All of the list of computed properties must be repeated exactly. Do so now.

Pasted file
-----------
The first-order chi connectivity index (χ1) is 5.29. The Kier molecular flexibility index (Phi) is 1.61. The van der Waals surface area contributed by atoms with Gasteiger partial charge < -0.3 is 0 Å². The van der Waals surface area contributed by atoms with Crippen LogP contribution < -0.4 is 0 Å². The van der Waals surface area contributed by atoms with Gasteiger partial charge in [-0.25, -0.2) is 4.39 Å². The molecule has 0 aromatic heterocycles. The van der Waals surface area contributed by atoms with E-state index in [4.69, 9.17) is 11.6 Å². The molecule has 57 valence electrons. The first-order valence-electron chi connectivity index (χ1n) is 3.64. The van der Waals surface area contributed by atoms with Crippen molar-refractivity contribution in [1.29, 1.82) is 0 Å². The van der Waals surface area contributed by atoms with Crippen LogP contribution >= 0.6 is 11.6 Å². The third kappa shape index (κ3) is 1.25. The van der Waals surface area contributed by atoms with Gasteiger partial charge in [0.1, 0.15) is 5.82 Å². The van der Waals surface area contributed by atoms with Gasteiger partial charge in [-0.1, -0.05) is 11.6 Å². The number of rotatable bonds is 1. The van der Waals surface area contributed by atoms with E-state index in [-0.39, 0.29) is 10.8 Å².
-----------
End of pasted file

The first-order chi connectivity index (χ1) is 5.29. The Kier molecular flexibility index (Phi) is 1.61. The van der Waals surface area contributed by atoms with Gasteiger partial charge < -0.3 is 0 Å². The van der Waals surface area contributed by atoms with Crippen LogP contribution < -0.4 is 0 Å². The van der Waals surface area contributed by atoms with Gasteiger partial charge in [-0.25, -0.2) is 4.39 Å². The molecule has 0 aromatic heterocycles. The van der Waals surface area contributed by atoms with E-state index in [4.69, 9.17) is 11.6 Å². The molecule has 57 valence electrons. The first-order valence-electron chi connectivity index (χ1n) is 3.64. The van der Waals surface area contributed by atoms with Crippen molar-refractivity contribution in [1.29, 1.82) is 0 Å². The van der Waals surface area contributed by atoms with Crippen LogP contribution >= 0.6 is 11.6 Å². The third kappa shape index (κ3) is 1.25. The van der Waals surface area contributed by atoms with Gasteiger partial charge in [0.1, 0.15) is 5.82 Å². The van der Waals surface area contributed by atoms with Gasteiger partial charge in [-0.1, -0.05) is 11.6 Å². The number of rotatable bonds is 1. The van der Waals surface area contributed by atoms with E-state index in [-0.39, 0.29) is 10.8 Å².